Tuesday, November 10, 2009

Ending With a Celebration

My brother and his fiancee picked my mom and I up from our hotel in Seoul on Saturday afternoon and we all drove together to the wedding hall. We arrived about four hours early so that everyone could get hair and makeup done with enough time remaining to get dressed and take a few hundred photos. While Se Eun and my mom were busy getting ready I chatted with Sui, one of Se Eun's cousins who was just lovely. She works in marketing for Calvin Klein and spoke English really well, which was of course helpful to the general flow of conversation.

I did not end up taking very many photos of my own AT ALL. Something I regretted almost immediately after. But the situation was so new to us that I wasn't really sure when it was appropriate or what would be coming next. I wish I would have gotten photos of the traditional Korean dresses that the women wore or more photos of my brother in his tuxedo, or even a quick shot of my mom and I all gussied up. But the opportunity never seemed to present itself. I'm hoping that when they get their real wedding photos back they'll send some on and I can share them here with you.

Anyhoo. Weddings in Korea are similar to ones in the US in many ways. The bride wore a white gown, carried a bouquet and was undoubtedly the star of the show. The flow of the ceremony was much the same as it is here, and the reception dinner was quite similar. The differences came in the details. For example, instead of her father giving her away, my mom and Se Eun's mom walked down the aisle holding hands. At the end, they each lit a candle on the front alter and rejoined in the middle, bowed to the guests and sat down.

Also, most people in Korea get married in wedding halls which are sort of a one-stop-shop for all things wedding day. The hair and makeup, the room for the ceremony, the hall for the reception, the food, the flowers and even the corsages and some parts of the outfits were all included in the venue. We were also told by one of my brother's in laws that it is traditional for family of the bride/groom to wear white *lace* gloves and a flower corsage. Of course they said that if we did not want to there was absolutely no pressure, but seeing as it was my brother's day and not ours, we were ready to do whatever was asked of us. I was only momentarily disappointed that the white gloves clashed with my royal blue/black outfit, but I got over it when I channeled a little Madonna/Jackie O. (Yes, what a combo.)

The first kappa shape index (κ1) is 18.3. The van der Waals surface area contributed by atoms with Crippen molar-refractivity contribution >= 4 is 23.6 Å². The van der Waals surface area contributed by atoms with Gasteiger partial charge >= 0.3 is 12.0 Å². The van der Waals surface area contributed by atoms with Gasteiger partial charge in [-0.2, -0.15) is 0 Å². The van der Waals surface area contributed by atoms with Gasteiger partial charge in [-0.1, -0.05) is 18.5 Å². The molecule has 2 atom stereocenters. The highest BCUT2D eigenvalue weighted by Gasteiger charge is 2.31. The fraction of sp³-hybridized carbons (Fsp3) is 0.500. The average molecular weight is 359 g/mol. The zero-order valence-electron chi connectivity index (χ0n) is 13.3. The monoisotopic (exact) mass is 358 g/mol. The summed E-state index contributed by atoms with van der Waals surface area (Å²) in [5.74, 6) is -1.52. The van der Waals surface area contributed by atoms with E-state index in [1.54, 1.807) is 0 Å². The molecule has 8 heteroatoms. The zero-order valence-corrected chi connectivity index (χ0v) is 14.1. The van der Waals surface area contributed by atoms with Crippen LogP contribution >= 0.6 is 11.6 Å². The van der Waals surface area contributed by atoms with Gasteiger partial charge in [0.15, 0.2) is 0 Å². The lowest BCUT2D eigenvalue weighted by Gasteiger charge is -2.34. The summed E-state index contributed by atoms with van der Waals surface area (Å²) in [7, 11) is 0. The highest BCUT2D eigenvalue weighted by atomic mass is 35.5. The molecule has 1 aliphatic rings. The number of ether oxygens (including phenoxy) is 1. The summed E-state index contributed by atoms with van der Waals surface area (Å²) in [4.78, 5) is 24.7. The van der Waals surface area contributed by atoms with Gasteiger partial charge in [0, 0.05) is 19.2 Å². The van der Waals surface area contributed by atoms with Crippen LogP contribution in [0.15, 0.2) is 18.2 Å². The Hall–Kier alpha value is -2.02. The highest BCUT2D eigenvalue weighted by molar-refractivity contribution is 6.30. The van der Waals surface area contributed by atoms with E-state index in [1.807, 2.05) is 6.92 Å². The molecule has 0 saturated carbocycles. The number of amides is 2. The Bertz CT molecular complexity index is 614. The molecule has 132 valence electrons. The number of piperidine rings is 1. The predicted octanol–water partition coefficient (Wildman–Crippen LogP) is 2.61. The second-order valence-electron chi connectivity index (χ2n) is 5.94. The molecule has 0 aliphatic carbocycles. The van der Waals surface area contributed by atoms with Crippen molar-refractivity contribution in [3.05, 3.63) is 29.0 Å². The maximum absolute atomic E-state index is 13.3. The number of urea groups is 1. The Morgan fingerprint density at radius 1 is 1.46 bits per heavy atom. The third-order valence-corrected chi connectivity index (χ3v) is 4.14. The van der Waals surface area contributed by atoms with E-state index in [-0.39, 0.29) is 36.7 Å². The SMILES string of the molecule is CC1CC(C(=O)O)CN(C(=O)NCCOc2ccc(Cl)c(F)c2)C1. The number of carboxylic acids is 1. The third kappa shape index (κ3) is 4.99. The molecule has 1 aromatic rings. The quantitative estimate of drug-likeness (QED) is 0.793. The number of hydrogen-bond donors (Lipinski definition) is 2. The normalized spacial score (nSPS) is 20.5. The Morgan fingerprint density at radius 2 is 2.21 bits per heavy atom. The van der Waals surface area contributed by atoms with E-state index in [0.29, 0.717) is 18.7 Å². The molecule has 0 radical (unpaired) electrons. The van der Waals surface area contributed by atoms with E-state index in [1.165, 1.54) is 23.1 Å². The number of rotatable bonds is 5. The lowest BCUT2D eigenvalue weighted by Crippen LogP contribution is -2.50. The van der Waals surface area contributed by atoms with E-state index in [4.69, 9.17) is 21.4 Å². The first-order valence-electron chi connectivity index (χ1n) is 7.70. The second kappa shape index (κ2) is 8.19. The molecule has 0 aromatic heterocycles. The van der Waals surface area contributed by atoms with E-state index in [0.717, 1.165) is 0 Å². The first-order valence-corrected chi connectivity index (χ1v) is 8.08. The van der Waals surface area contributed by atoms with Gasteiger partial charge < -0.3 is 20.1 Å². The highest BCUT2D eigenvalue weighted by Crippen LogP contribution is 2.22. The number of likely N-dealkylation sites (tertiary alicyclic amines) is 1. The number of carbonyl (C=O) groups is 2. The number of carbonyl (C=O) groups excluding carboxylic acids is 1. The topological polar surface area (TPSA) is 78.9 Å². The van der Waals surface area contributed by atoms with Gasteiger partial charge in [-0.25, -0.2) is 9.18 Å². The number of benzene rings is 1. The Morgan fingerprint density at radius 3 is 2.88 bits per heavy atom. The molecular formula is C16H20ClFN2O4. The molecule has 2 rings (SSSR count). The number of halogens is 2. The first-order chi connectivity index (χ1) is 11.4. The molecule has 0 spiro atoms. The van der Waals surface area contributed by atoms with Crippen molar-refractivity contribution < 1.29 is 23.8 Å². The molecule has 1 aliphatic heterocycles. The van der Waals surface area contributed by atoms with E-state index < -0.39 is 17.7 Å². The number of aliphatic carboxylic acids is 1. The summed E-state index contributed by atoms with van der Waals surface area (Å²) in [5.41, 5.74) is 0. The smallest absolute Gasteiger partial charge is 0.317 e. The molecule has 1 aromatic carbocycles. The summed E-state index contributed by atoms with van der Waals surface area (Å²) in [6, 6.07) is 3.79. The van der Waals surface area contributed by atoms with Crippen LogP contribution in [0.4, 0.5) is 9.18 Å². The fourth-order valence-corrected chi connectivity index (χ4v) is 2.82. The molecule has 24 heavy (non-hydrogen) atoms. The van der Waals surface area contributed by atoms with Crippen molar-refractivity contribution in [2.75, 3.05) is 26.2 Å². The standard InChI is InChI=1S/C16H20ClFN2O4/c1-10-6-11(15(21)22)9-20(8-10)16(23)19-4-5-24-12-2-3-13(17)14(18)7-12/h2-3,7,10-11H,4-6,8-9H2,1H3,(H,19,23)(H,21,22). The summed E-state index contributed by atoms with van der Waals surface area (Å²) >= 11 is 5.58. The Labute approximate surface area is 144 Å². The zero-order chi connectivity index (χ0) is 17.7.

After the ceremony and some food the newlyweds came back in to cut the cake. I was personally excited because I was starved and definitely ready to eat ANYTHING other than seafood. So they cut the cake with the worlds largest knife and after at least thirty minutes I finally catch my brother and I say "So like...When are we going to have cake?" and he said that in fact the cake was not real. I still haven't wrapped my mind around whether the cake was only there for the benefit of the westerners in the audience, or if the cutting of the cake in Korea is more of a symbolic gesture and they actually hate cake. But either way, it was just one more quirky and interesting tidbit of the day.

My brother was very obviously happy and excited to be married to his wife. My mom and I observed that she was the most beautiful girl in the room that day (did I mention they had over 200 guests!?) What I did not expect however, was all of the young women in the room saying that my brother was so handsome. That he looked like a celebrity or a model and that Se Eun must have been having a hard time keeping it together. Funny because you know...It's hard to envision your brother that way, but I'm sure he secretly didn't mind.

I think more than anything it was great to see how much his in laws liked him and how glad they were that he had chosen their daughter (or rather, they chose each other) to marry. They are undoubtedly a great match and I have always wanted a sister, so I feel lucky too.

The next morning they took off for Ko Samui, Thailand and my mom and I packed our three week's worth of clothing and souvenirs and headed for the airport ourselves. It was a long and amazing trip - probably a once in a lifetime opportunity and I think I will be glad that I spent this time with my mom for many years to come.

Small details that didn't make it into the blog while I was away will come along this week as well as an excessively long rant about the perils of jet lag and returning to work the day after you get home. Spoiler: It's a mistake when your body clock is 17 hours ahead. More on that later.